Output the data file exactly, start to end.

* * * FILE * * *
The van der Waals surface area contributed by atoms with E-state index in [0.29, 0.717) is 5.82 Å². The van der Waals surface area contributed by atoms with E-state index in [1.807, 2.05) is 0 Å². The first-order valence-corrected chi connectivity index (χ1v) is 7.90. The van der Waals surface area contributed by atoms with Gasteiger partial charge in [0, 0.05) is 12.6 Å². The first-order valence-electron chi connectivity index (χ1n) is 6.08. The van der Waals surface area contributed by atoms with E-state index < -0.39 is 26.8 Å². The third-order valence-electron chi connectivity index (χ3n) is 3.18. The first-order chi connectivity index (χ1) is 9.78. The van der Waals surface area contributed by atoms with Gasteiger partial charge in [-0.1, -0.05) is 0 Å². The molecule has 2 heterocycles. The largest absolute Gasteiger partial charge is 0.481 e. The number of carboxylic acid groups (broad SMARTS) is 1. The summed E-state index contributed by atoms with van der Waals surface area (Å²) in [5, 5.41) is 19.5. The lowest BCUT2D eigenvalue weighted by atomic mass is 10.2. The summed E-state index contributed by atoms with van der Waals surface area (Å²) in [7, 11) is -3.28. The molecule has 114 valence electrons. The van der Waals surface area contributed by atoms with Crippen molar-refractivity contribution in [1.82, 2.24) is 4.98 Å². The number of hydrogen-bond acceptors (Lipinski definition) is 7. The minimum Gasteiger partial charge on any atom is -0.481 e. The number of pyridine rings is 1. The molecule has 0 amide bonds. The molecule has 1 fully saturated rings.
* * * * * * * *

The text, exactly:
The van der Waals surface area contributed by atoms with E-state index in [0.29, 0.717) is 5.82 Å². The van der Waals surface area contributed by atoms with E-state index in [1.807, 2.05) is 0 Å². The first-order valence-corrected chi connectivity index (χ1v) is 7.90. The van der Waals surface area contributed by atoms with Gasteiger partial charge in [0, 0.05) is 12.6 Å². The first-order valence-electron chi connectivity index (χ1n) is 6.08. The van der Waals surface area contributed by atoms with E-state index < -0.39 is 26.8 Å². The third-order valence-electron chi connectivity index (χ3n) is 3.18. The first-order chi connectivity index (χ1) is 9.78. The van der Waals surface area contributed by atoms with Gasteiger partial charge in [-0.1, -0.05) is 0 Å². The molecule has 2 heterocycles. The largest absolute Gasteiger partial charge is 0.481 e. The number of carboxylic acid groups (broad SMARTS) is 1. The summed E-state index contributed by atoms with van der Waals surface area (Å²) in [5, 5.41) is 19.5. The lowest BCUT2D eigenvalue weighted by atomic mass is 10.2. The summed E-state index contributed by atoms with van der Waals surface area (Å²) in [7, 11) is -3.28. The molecule has 114 valence electrons. The van der Waals surface area contributed by atoms with Crippen molar-refractivity contribution in [1.82, 2.24) is 4.98 Å². The number of hydrogen-bond acceptors (Lipinski definition) is 7. The minimum Gasteiger partial charge on any atom is -0.481 e. The number of pyridine rings is 1. The molecule has 0 amide bonds. The molecule has 1 fully saturated rings.